The Global Rundown
The Canadian government pressures homeowners to relocate from flood-prone coastal areas. The city of Chicago plans to set up flood barriers along Lake Michigan. Abnormally dry conditions fuel forest fires in Indonesia. Officials in Flint, Michigan, remain wary declaring that the city’s water is safe. Detailed mapping shows the extent of 2019 flooding in the Midwestern United States.
“Canadians are stubbornly beginning to reconsider the wisdom of building near flood-prone areas. It’s taking government action to obligate people to make better decisions.” –Jason Thistlethwaite, a professor at the University of Waterloo in Ontario, in reference to efforts by the Canadian government to move homeowners away from vulnerable coastal areas. As opposed to rebuilding flood-hit homes, the government is offering less disaster aid and, in some cases, issuing mandatory buyouts. The New York Times
Latest WaterNews from Circle of Blue
HotSpots H2O: In Somalia, Severe Food Shortages Follow Meager Harvest — Somalia’s cereal production is the worst since 2011, a year when famine killed more than 200,000 people in the East African country.
What’s Up With Water – September 9, 2019 — This week’s edition of What’s Up With Water includes coverage the aftermath of Hurricane Dorian in the Bahamas, the poor harvest in Somalia, and a plan by Houston, Texas, to refit the city’s sewer system.
By The Numbers
239 million liters Water bombs used to douse wildfires burning across Indonesia. More than 5,000 fire “hot spots” are raging across the country, which has experienced especially dry conditions in recent months. Some of the blazes are believed to have been started after fires were used to clear land. Reuters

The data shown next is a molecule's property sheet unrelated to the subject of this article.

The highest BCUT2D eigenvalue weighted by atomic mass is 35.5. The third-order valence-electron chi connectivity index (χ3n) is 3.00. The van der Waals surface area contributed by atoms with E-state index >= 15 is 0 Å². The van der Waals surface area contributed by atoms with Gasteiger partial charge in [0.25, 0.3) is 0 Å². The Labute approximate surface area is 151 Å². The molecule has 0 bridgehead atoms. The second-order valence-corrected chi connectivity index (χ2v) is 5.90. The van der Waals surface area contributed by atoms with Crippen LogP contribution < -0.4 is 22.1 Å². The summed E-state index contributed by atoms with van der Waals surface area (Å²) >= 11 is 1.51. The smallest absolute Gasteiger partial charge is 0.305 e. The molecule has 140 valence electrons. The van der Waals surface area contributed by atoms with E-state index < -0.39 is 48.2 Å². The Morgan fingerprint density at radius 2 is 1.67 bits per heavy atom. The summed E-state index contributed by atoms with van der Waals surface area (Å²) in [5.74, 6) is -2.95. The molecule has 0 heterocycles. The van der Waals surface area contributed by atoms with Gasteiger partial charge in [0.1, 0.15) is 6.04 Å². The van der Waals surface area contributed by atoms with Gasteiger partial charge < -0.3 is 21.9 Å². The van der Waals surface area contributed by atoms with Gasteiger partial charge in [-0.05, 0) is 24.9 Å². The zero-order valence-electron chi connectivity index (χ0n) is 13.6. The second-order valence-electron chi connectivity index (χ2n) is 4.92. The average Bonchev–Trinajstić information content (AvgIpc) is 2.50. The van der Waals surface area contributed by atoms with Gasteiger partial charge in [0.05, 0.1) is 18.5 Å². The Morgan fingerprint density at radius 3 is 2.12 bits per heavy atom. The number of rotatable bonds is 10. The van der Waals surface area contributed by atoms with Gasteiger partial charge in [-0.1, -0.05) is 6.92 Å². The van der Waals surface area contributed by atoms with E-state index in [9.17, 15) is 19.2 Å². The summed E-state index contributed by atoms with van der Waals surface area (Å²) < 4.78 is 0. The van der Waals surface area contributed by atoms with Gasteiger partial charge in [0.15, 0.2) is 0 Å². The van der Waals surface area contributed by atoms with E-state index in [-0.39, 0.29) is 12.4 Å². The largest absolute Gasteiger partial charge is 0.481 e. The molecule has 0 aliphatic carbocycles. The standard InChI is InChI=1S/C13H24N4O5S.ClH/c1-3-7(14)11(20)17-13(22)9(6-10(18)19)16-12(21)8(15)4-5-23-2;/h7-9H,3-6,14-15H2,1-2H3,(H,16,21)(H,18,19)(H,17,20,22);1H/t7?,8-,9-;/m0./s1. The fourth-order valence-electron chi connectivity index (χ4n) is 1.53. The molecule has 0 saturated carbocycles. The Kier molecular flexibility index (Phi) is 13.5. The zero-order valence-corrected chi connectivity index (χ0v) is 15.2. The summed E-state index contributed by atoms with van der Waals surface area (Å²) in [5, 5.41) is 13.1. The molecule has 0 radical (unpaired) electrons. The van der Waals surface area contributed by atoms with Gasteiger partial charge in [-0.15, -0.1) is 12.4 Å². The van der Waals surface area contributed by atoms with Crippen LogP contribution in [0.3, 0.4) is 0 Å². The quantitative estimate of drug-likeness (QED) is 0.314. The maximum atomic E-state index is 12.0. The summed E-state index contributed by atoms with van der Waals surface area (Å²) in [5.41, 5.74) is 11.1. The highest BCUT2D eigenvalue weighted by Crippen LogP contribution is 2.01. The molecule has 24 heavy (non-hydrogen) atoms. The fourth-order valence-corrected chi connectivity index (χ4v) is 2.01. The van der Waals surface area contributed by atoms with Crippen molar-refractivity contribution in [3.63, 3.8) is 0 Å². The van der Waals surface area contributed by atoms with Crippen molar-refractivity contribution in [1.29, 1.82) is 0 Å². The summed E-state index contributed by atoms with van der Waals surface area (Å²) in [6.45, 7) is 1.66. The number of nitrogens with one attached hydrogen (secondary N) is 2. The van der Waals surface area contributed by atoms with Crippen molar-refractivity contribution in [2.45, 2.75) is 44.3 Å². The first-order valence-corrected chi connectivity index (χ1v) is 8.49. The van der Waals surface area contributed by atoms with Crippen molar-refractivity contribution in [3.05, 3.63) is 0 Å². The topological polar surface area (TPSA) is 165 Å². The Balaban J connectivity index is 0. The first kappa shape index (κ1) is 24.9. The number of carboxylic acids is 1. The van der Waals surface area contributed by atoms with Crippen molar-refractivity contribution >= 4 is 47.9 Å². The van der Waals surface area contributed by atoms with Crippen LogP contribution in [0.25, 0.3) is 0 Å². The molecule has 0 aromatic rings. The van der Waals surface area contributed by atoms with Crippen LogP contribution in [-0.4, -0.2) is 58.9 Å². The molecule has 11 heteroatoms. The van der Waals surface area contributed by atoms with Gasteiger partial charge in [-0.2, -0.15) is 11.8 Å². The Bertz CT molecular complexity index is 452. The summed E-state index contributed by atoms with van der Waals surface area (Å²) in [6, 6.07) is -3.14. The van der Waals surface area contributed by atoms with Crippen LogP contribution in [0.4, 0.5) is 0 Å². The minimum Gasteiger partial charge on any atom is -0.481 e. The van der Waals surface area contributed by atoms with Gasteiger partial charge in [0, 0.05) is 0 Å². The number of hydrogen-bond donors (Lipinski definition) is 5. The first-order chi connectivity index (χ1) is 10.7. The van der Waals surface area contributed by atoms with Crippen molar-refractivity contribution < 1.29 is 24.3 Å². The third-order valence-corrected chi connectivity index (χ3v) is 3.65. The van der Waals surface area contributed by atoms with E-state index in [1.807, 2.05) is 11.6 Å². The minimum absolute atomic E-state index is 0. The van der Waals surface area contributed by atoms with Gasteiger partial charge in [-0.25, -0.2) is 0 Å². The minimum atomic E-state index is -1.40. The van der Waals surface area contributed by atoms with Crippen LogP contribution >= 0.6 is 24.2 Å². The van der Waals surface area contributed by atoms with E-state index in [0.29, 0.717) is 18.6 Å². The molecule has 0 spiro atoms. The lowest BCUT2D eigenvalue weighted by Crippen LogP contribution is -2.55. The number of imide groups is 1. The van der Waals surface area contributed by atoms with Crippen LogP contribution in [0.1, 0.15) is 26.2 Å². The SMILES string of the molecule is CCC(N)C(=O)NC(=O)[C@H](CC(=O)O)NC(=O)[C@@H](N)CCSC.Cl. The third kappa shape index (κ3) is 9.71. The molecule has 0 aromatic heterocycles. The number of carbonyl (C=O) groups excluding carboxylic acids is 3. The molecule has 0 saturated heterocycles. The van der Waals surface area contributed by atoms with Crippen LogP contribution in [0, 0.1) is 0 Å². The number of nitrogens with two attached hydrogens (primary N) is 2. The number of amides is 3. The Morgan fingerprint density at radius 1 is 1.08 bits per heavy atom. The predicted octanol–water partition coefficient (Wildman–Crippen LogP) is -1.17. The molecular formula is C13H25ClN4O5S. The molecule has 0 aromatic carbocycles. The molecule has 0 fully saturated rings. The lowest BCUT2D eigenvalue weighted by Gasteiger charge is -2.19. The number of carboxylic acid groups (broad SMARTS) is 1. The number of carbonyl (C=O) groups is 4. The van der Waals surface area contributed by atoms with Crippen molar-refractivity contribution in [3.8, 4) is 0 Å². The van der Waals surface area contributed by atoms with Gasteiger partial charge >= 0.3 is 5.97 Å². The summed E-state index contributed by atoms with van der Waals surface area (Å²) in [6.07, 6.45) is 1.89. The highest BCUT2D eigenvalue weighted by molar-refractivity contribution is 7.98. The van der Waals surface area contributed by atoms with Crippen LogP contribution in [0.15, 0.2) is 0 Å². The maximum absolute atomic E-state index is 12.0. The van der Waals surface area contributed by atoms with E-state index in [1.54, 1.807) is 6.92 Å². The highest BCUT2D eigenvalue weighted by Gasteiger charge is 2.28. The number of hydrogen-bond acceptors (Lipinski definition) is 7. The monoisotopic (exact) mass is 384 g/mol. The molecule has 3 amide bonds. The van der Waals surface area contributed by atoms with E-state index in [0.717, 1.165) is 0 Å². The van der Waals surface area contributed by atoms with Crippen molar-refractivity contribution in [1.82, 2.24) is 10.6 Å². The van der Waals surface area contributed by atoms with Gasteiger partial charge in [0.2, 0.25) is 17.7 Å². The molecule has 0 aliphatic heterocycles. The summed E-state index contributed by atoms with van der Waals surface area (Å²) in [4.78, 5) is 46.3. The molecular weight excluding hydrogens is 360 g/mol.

400 Counties across 11 Midwestern U.S. states that sought disaster aid due to flooding this spring and summer. Detailed mapping shows the extent of the damage along the Missouri, Mississippi, and Arkansas Rivers, which affected almost 14 million people. The New York Times
Science, Studies, and Reports
Despite the U.S. EPA’s guarantee that drinking water in Flint, Michigan, is safe, local officials say that these declarations are “premature” and that more testing is needed to completely verify the safety of the water. Many residents are still wary of the water, which was contaminated with lead during the city’s 2014 water crisis. PBS Frontline
In context: Circle of Blue’s coverage of the Flint water crisis.
On the Radar
High water levels in Lake Michigan are prompting Chicago, Illinois, to install hundreds of yards of flood barriers in eight different locations, the city’s Department of Transportation says. The barriers will be installed this month as Lake Michigan nears record-high water levels. NBC Chicago
Kayla Ritter is a recent graduate of Michigan State University, where she studied International Relations and Teaching English to Speakers of Other Languages. She is currently based in Manton, Michigan. Kayla enjoys running, writing, and traveling. Contact Kayla Ritter